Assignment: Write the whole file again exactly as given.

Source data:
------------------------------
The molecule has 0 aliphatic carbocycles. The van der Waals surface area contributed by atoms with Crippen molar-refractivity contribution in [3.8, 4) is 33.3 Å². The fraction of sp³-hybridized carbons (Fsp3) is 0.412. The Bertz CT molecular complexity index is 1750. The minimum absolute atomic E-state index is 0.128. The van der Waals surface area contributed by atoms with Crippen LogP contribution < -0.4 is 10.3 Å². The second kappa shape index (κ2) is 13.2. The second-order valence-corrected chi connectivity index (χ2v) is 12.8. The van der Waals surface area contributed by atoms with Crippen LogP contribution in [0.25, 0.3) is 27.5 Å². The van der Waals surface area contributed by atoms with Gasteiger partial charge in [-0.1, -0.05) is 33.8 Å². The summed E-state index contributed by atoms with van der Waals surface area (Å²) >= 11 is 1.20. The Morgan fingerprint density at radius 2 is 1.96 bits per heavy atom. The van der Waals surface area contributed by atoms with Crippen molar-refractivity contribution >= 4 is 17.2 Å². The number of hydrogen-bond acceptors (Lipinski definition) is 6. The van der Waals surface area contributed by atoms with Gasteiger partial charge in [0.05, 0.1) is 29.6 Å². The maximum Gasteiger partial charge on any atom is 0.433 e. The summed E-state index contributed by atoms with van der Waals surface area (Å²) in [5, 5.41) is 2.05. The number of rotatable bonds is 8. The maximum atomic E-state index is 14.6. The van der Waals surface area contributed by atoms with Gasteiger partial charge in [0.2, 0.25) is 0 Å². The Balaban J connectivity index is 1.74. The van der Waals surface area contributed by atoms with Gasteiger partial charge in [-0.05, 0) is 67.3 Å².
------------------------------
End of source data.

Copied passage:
The molecule has 0 aliphatic carbocycles. The van der Waals surface area contributed by atoms with Crippen molar-refractivity contribution in [3.8, 4) is 33.3 Å². The fraction of sp³-hybridized carbons (Fsp3) is 0.412. The Bertz CT molecular complexity index is 1750. The minimum absolute atomic E-state index is 0.128. The van der Waals surface area contributed by atoms with Crippen LogP contribution < -0.4 is 10.3 Å². The second kappa shape index (κ2) is 13.2. The second-order valence-corrected chi connectivity index (χ2v) is 12.8. The van der Waals surface area contributed by atoms with Crippen LogP contribution in [0.25, 0.3) is 27.5 Å². The van der Waals surface area contributed by atoms with Gasteiger partial charge in [-0.1, -0.05) is 33.8 Å². The summed E-state index contributed by atoms with van der Waals surface area (Å²) >= 11 is 1.20. The Morgan fingerprint density at radius 2 is 1.96 bits per heavy atom. The van der Waals surface area contributed by atoms with Crippen molar-refractivity contribution >= 4 is 17.2 Å². The number of hydrogen-bond acceptors (Lipinski definition) is 6. The van der Waals surface area contributed by atoms with Gasteiger partial charge in [0.05, 0.1) is 29.6 Å². The maximum Gasteiger partial charge on any atom is 0.433 e. The summed E-state index contributed by atoms with van der Waals surface area (Å²) in [5, 5.41) is 2.05. The number of rotatable bonds is 8. The maximum atomic E-state index is 14.6. The van der Waals surface area contributed by atoms with Gasteiger partial charge in [0.2, 0.25) is 0 Å². The Balaban J connectivity index is 1.74. The van der Waals surface area contributed by atoms with Gasteiger partial charge in [-0.05, 0) is 67.3 Å².